Striking arts will put stress on your wrists (from impact) and lower back (from moving and twisting violently). So will grappling arts. Weapon arts properly trained will mean hits to the hands/wrists and possible difficulty swinging the weapon with severe tendonitis.
However, I'd say most of us use our hands in some capacity for work, yet also train in martial arts where the potential for occupation-hindering injury is possible. Even office drones need hands to type. And I could get a finger or wrist badly hurt in stickfighting training that would make my job more difficult. Or I could be paralyzed in a car accident on the way to training, which would surely affect my job. But if desire is great enough, risks are taken; I don't want to have fear of a possibility dictate too much of my life, so I train smart and remain mindful. This little rant is more about already healthy people who are hesitant to train, though; having these 2 pre-existing conditions I totally understand wanting to not aggravate it through normal practice.
I take it target shooting would be bad for your wrist too?
One of the guys I stick fight with has half of his back fused, foot drop on one foot, and numbness in his hands. All resulting from a helocopter crash. He actually uses the stickfighting as therapy. But any bad takedown could permanently paralize him, potentially. You only live once.
Combatives training log.
Gezere: paraphrase from Bas Rutten, Never escalate the level of violence in fight you are losing. :D
kettlebell workouts give you “cardio
without the dishonour of aerobics”.
I gotta caqll bullshit on this.
Originally Posted by erezb
Aikido is NOT easy on your back or wrists. For all the flowing gentle attitude you are being thrown and throwing people, usually with the wrist as a fulcrum. Most of the fricking style revolves around wrist lock techniques that would be less than pleasant for someone suffering from inflamed joints.
The warmups aren't exactly a shiatsu massage either.
Just because the techniques are low percentage doesn't mean it isn't a physical activity and a tough workout.
I wonder why you even sugest something as punishing on the wrists and back to a person with cronic pain in those areas. Are you trying to get OP hurt even worse?
Rifle or shotgun wouldn't involve the wrists at all, and handgun recoil should be absorbed at the elbows and shoulders, the wrists shouldn't be torqued at all. Limp-wristing will actually induce a feed or ejection failure on many semi-auto handguns.
Originally Posted by Permalost
"Your body must be like a stone, your mind... like a meatloaf."
Originally Posted by strikistanian
Originally Posted by Devil
Not necesarily. It depends on the caliber and platform.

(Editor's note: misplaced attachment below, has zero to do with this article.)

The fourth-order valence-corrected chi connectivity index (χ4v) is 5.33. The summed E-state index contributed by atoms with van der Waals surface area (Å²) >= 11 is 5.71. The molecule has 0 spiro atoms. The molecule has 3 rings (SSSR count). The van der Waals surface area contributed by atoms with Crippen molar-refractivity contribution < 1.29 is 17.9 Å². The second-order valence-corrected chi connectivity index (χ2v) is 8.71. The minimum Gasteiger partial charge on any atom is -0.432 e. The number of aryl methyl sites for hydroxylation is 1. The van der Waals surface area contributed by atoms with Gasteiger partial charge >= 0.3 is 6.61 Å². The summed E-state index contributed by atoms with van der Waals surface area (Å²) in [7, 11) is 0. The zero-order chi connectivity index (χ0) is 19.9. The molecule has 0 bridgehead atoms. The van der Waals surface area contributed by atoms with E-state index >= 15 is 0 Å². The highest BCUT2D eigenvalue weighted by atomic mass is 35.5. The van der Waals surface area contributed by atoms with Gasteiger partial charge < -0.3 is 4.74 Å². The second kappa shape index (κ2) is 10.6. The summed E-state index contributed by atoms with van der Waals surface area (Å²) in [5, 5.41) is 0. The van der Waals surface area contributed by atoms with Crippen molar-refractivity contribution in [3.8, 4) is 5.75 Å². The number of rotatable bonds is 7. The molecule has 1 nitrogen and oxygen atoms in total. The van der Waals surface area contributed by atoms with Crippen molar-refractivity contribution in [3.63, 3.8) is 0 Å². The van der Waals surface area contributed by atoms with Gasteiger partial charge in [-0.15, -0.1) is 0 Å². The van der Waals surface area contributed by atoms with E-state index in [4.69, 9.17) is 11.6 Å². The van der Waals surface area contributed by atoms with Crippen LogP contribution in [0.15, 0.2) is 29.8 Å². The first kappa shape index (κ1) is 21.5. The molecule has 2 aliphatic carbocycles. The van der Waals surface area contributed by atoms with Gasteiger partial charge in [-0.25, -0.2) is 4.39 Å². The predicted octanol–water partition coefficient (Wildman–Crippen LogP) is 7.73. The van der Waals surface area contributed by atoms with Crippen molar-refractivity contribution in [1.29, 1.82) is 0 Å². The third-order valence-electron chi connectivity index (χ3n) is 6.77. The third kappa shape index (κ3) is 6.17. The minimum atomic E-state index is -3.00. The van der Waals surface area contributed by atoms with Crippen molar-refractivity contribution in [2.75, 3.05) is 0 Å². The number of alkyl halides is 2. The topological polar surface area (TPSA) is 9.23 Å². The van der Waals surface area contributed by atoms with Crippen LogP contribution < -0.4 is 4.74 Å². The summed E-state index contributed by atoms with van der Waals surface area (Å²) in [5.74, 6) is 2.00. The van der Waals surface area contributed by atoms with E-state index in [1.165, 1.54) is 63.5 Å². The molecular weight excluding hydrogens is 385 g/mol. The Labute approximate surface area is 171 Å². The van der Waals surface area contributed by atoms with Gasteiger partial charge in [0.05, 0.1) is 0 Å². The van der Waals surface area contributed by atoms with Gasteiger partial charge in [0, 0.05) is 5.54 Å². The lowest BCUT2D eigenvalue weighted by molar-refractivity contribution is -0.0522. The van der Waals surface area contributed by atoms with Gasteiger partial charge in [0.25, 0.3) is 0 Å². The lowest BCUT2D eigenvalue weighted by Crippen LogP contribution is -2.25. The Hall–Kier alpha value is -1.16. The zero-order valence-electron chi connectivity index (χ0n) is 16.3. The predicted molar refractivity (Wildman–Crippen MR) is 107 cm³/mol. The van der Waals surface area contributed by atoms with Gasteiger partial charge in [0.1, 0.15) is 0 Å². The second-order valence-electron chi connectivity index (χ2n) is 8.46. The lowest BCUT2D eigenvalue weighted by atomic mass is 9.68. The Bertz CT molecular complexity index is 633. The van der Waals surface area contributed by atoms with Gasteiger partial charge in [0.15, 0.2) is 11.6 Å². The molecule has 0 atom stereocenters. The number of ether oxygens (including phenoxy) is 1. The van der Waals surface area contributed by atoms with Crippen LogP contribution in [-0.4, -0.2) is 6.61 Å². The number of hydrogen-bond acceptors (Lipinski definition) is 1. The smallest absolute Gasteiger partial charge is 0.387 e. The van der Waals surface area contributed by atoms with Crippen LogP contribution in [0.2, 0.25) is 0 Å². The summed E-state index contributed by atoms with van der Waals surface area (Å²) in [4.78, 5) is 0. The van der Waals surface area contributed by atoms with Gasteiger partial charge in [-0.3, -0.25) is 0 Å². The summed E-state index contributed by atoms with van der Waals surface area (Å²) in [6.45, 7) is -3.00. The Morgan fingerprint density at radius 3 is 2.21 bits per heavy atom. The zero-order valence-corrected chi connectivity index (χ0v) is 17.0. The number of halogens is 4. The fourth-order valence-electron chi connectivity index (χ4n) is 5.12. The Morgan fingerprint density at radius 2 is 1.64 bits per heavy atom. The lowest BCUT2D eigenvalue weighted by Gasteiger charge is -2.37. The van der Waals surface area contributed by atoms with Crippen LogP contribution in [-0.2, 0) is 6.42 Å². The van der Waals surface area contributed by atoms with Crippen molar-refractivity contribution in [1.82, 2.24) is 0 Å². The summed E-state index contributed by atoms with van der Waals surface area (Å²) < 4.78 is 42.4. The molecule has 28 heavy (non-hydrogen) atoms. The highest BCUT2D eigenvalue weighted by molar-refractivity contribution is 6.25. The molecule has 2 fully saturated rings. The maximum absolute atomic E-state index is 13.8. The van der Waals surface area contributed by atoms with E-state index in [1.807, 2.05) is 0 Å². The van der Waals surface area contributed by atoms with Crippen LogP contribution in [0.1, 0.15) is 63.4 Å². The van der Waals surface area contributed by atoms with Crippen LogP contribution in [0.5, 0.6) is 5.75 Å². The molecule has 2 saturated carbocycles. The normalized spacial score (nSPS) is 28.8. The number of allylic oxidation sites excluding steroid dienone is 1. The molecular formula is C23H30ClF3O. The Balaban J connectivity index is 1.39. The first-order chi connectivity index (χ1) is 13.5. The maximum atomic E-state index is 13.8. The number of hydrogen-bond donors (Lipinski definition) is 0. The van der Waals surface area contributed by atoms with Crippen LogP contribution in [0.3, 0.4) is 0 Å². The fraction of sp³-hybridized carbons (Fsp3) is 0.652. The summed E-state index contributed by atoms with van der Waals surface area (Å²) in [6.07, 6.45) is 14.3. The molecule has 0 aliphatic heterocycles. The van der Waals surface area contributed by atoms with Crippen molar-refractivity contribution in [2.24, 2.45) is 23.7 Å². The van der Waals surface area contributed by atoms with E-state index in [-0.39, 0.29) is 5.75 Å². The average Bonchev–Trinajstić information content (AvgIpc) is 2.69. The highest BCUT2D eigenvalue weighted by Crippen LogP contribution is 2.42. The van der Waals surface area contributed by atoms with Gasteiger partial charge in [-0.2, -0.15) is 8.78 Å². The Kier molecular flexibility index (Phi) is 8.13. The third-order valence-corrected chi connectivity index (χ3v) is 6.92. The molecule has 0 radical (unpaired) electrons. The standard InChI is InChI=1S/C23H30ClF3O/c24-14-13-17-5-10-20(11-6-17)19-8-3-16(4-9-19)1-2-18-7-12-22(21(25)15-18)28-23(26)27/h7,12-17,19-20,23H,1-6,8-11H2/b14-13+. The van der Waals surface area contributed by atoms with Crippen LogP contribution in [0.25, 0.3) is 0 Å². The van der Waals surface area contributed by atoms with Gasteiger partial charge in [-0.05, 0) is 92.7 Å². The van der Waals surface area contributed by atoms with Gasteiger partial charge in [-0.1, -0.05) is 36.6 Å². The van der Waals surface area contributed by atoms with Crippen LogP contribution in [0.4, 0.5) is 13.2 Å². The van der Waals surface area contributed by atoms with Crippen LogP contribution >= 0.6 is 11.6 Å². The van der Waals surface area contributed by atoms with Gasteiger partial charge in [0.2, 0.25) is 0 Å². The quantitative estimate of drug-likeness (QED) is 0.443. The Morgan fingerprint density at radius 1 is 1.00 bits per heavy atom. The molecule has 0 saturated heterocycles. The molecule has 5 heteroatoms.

Originally Posted by Permalost
A lot of competitive shooting is done with .22lr or similar low recoil chambering. Those ones probaby wouldn't beat the OP down to hard.
You mentioned having a bad back as well, so this advice is not to be taken at face value. Just some perspective from a guy who trains with messed up wrists. Don't take this advice until you have gotten your back problems squared away.
I have carpal tunnel and also need to take it easy on my wrists. One of the biggest pieces of advice I can give you is that a little modification actually re-opens up a lot of exercises. For instance, pushups aren't a good idea for me to do, but knuckle pushups are fine because its not bending the wrist while adding pressure.
I would recommend boxing most based on the criteria you provided. While getting good takes just as much dedication as any other art, the list of moves you need to learn is much shorter than most other arts. You can also get better by shadowboxing, practicing footwork, etc in your spare time. Just be sure to remember solo practice is only a part a training and can never make you good by itself.
If you focus more on technique than strength/speed, stretch often, and make sure to use wraps, your wrists will be fine. In fact, training probably helped my wrists. Just be sure to take it easy, especially on the bag work. The focus mitts you can go a little harder on, just be sure to have form down and be careful because its very easy to tweak a wrist with improper punching technique.
Again, get your back thing squared away before you even thinking of following this advice. Regardless of what happens, good luck!
With those problems, I'd suggest exercise rather than a martial art.
If you are heavily dependent on your fingers for your livelihood as a musician, and you got bad wrists, Grappling with resistance would be out of the question, so no Judo or BJJ. Striking anything hard with your hands might be bad for your wrists too.
If you were to take one up, I'd suggest Taekwondo or Aikido, but exercise would do you so much more good.
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